Length of the IG circuit is key

The length of the IG circuit from the solidly grounded AC source to its outlet end affects the impedance of its path from one end to the other. This, in turn, affects the amount of electrical noise current (as opposed to electrical noise voltage) the IG path can propagate along its route. Therefore, it stands to reason, that whatever effect the IG wiring method is going to have with a given load, it will be proportional to the length of the IG circuit. A similar effect exists on the SG circuit, but in inverse fashion.

Based on this information, it should be apparent that placing an IG receptacle 6 inches away from the branch-circuit panelboard, and having the panelboard a few feet from its serving solidly grounded transformer (which forms the separately derived AC system), is not going to have much effect. There simply isn't enough IG length in the circuit to develop any useful common-mode impedance on the equipment grounding conductor path for the arrangement to do any good — or bad. However, if the IG branch circuit is 100 feet or 200 feet long, then the effects (good or bad) would be appropriately produced.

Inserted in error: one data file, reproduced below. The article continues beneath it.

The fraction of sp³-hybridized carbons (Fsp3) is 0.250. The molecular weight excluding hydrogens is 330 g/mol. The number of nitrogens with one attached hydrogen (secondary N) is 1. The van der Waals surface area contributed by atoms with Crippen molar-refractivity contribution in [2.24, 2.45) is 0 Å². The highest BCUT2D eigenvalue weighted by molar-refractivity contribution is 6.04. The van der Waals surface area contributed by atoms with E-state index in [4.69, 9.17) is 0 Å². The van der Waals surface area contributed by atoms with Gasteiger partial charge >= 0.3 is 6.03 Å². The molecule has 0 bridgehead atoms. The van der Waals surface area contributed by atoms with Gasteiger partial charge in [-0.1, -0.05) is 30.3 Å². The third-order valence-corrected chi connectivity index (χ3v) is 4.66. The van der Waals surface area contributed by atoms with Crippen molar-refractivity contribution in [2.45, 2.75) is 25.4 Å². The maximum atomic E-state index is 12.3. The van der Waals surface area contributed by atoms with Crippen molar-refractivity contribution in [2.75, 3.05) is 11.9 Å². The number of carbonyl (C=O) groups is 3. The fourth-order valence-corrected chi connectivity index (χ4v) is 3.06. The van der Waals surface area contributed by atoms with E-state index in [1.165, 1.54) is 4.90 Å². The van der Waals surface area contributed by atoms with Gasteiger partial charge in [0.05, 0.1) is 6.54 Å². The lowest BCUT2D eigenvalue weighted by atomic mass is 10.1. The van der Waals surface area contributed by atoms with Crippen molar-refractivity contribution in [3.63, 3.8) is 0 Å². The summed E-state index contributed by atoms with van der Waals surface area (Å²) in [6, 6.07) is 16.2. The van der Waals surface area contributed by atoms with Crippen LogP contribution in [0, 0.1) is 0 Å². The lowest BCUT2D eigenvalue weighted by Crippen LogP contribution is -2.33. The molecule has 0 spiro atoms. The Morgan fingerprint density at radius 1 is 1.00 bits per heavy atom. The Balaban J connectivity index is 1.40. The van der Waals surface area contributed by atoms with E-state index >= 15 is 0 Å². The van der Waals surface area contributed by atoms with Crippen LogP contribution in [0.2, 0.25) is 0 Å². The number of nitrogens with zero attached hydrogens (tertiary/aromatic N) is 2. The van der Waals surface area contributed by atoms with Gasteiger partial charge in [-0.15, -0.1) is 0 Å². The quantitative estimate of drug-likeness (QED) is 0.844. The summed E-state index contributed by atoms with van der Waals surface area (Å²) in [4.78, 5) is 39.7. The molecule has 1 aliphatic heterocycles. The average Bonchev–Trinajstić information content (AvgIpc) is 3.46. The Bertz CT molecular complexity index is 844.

This should tell you something about paying extra to install IG receptacles on circuits that are only a few feet (or inches) long. In particular, there is no useful gain in installing IG receptacles onto the same case/enclosure that contains a solidly grounded power-conditioning device, such as a transformer used with a UPS, a voltage regulator, or similar item of self-contained power conditioning equipment.

Long IG circuits and increased noise problems